Stop Mold In Its Tracks!

It’s black, it’s green, it’s slimy and it can hide just about anywhere. It causes all sorts of health issues from allergic reactions to asthma and other upper respiratory problems. There seems to be no way to permanently get rid of this hideous troublemaker in your home. We’re talking about mold, and if you’ve got it hidden away in your basement or behind the bathroom stool, or slinking along the edges of the shower stall, you’ve got to be asking, “Just what can I do to get rid of this mold, for good?”

The answer to that question begins with understanding that short of tearing out and replacing affected walls and floorboards, there is no way to effectively get rid of all the mold spores that exist in your home. Your goal will be to get rid of as much as possible- a vast majority of the mold and then take control of the environment so as to reduce the growth of any remaining spores while preventing the growth of any new mold.

To begin the mold removal process you’ll want to have protective eye-wear and rubber gloves. This will minimize your contact with the mold spores as you are cleaning.
If you are removing the mold from hard surfaces such as glass, metal, plastics and counter tops you should scrub the area with hot water and a detergent. You do not need to use ammonia or bleach to wash mold off these types of surfaces.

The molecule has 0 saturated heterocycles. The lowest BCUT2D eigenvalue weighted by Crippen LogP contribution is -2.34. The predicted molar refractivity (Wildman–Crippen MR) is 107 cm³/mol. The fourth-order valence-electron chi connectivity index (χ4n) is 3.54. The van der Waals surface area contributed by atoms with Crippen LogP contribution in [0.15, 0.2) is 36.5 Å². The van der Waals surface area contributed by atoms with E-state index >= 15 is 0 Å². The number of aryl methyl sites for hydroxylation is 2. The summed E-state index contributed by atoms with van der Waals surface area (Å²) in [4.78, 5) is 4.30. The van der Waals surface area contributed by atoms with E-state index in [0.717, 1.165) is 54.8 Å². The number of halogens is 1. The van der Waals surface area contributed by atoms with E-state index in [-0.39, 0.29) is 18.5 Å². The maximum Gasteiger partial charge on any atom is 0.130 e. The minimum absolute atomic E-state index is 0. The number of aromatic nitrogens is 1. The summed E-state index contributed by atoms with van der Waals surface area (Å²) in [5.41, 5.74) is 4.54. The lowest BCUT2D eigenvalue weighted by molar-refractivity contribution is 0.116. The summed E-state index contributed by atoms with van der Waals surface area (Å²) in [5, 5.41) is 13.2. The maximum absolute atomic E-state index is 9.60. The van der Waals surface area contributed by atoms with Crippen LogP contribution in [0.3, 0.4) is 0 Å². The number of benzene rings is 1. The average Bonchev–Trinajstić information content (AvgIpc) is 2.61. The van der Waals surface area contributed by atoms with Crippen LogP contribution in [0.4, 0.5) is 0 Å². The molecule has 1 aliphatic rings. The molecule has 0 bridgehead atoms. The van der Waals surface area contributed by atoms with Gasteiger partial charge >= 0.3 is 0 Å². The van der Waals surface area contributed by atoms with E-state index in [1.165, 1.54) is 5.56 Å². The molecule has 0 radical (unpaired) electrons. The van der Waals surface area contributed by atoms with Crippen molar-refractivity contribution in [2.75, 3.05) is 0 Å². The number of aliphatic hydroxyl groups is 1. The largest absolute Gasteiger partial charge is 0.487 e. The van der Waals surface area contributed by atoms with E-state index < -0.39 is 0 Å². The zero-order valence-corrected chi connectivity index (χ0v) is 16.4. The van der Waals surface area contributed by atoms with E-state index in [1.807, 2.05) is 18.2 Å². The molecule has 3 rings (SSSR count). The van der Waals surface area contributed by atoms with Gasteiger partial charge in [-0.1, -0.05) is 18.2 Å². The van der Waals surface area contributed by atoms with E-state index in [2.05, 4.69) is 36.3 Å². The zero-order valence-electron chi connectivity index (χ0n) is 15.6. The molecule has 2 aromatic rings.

Surfaces that are porous such as drywall and carpeting are difficult, if not impossible to clean completely. Your best option is to just replace them.

If you have mold on wall studs or other interior support structures that would be difficult to replace, you will want to first scrub with detergent and hot water and then sand the affected area. Here, again, be sure to wear eye-wear, gloves and even a breathing mask to reduce your risk of coming in contact with airborne mold spores.
After this initial phase of mold removal you’ll want to disinfect the area with a solution of bleach and water. For most mold removal situations a ratio of 1/3 cup of bleach per gallon of water should be adequate, but if you are trying to remove mold from a porous surface you could use up to 1 ½ cups of bleach. You’ll also want to keep the surface you are cleaning wet with this solution for at least 15 minutes. Then, rinse the surface with water and turn on the fans and even a dehumidifier. The faster you get this area dry the better.

Unfortunately, you may find that mold has chosen to settle on a special piece of furniture, or work of art, or other object that doesn’t seem like it would benefit from a bath in detergent and bleach. If this happens, check your phone book for a person or company that specializes in this type of cleaning so as to prevent even more damage to an heirloom or sentimental piece.

After you’ve cleaned up the majority of the mold, you’re going to want to prevent further growth and prevent new growth. The best way to do this is to reduce the moisture in your home. Stop the leaks and drips. Use a dehumidifier to keep your indoor humidity between 30 and 60 percent. Vent the bathroom and your clothes dryer to the outside. Use insulation to prevent condensation.

Once you have gone through the cleaning process and controlled the moisture in your home, you’ll find mold removal to be a thing of the past.

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